- Florida Rule of Judicial Administration 2.420, Public Access to Judicial Branch Records, Became Fully Effective October 1, 2010
- November 2, 2010 | Author: Nancy Carolyn Ciampa
- Law Firm: Carlton Fields, P.A. - Miami Office
On October 1, 2010, Rule 2.420 of the Rules of Judicial Administration, which deals with the manner in which confidential information in court records is handled by the court, became fully effective. The Rule completely overhauled the way attorneys, courts and clerks must handle confidential information filed in court records and addresses the procedures to be used by filers of documents containing confidential information, as well as the clerks and the courts. The Florida Bar has demonstrated its belief that Rule 2.420 is so important, that it has made a two-hour online CLE seminar available to all Bar members at no cost.
The following is a brief summary of the procedures lawyers must now follow when filing any documents with the clerk of the court. However, you should familiarize yourself with the Rule.
1. Every document an attorney files with the clerk of court must be reviewed to determine whether any of the 19 specifically recognized exemptions to the public right of access contained in Rule 2.420(d)(1)(B) are applicable.
2. If the document being filed contains information falling into one of the 19 categories of automatically exempt information, the person filing the document shall, at the time of filing, file with the clerk a Notice of Confidential Information Within Court Filing, and send a copy of the notice to any “affected non-party.” The Rule defines an “affected non-party” as a person whose confidential information appears in the document. A sample of the Notice and the information required is contained in the Rule.
3. The Notice of Confidential Information Within Court Filing must:
(a) indicate that confidential information described in subdivision (d)(1)(B) is included within the document being filed;
(b) identify the provision of subdivision (d)(1)(B) of the rule that applies to the identified information; and
(c) identify the precise location of the confidential information within the document being filed.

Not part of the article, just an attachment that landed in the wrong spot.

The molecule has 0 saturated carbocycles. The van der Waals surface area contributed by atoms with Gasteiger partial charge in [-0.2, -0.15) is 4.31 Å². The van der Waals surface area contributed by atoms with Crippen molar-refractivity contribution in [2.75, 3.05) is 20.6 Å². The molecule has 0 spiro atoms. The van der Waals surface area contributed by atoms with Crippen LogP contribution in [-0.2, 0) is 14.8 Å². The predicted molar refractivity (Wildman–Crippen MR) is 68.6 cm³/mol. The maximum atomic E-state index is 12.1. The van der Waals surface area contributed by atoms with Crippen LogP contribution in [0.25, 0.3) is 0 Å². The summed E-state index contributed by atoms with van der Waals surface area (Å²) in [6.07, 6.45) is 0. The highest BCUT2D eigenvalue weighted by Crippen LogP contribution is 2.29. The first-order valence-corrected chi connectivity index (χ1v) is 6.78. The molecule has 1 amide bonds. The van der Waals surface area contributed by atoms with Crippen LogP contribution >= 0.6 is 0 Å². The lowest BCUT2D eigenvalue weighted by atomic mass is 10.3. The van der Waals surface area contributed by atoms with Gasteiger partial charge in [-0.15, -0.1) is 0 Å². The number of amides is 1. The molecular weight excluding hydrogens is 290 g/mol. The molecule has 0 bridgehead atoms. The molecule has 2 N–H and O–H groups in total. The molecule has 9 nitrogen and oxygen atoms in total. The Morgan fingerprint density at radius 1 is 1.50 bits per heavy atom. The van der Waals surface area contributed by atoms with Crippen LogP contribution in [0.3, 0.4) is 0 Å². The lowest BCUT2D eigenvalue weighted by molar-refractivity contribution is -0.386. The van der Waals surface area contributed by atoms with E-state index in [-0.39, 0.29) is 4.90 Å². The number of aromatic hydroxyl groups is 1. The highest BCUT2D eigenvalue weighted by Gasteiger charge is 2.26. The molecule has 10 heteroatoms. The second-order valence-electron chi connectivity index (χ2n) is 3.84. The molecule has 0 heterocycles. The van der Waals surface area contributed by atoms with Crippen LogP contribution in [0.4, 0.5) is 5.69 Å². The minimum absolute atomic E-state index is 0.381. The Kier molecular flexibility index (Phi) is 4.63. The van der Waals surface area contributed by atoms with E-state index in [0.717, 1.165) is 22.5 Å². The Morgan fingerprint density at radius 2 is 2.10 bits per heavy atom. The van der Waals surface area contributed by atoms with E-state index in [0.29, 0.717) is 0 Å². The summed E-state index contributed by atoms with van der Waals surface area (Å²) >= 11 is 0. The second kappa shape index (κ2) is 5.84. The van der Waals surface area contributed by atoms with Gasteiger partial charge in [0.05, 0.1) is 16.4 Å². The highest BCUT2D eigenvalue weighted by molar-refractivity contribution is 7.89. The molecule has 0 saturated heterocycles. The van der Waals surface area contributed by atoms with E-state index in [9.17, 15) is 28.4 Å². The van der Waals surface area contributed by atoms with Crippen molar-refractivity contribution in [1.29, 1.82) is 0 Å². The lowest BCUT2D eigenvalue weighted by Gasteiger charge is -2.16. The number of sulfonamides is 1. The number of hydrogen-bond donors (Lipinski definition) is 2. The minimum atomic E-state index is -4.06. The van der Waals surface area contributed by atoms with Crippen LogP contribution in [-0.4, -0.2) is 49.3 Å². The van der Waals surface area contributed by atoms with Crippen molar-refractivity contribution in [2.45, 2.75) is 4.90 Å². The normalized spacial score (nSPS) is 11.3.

The Notice is not confidential, so make sure it does not reveal the confidential information.
4. If the confidential information is not an exemption set forth in Rule 2.420(d)(1)(B), and the filer has a good faith belief the document contains confidential information, then the filer must file a Motion To Determine Confidentiality of Court Records. The movant must give notice of the Motion to all affected non-parties.
5. Rule 2.420(e) applies in civil matters. The Motion must:
(a) identify the particular court records that the movant seeks to have determined confidential with as must specificity as possible without revealing the information;
(b) specify the bases for determining the records are confidential;
(c) set forth the specific legal authority and any applicable legal standards for determining the records are confidential;
(d) include a signed certification by the party or the attorney for the party that the motion is made in good faith and supported by a sound factual and legal basis.
The clerk is required to maintain confidentiality pending the Court’s ruling on the Motion.
6. Rule 2.420(f) is for criminal matters. It contains the same requirements as Motions filed in civil matters. However, once filed, the procedures for handling and determining the Motion differ from those in civil matters.
7. Rule 2.420(g) is for noncriminal appellate matters. The Motion must contain the same information as Motions filed in civil matters. However, the Motions may be directed to a record presented or presentable to the trial court if the trial court did not make a confidentiality determination, or to a record presented to an appellate court in an original proceeding.
8. Rule 2.420 requires lawyers to know the law regarding confidential information and the right of public access. Failure to comply with the Rule may result in sanctions.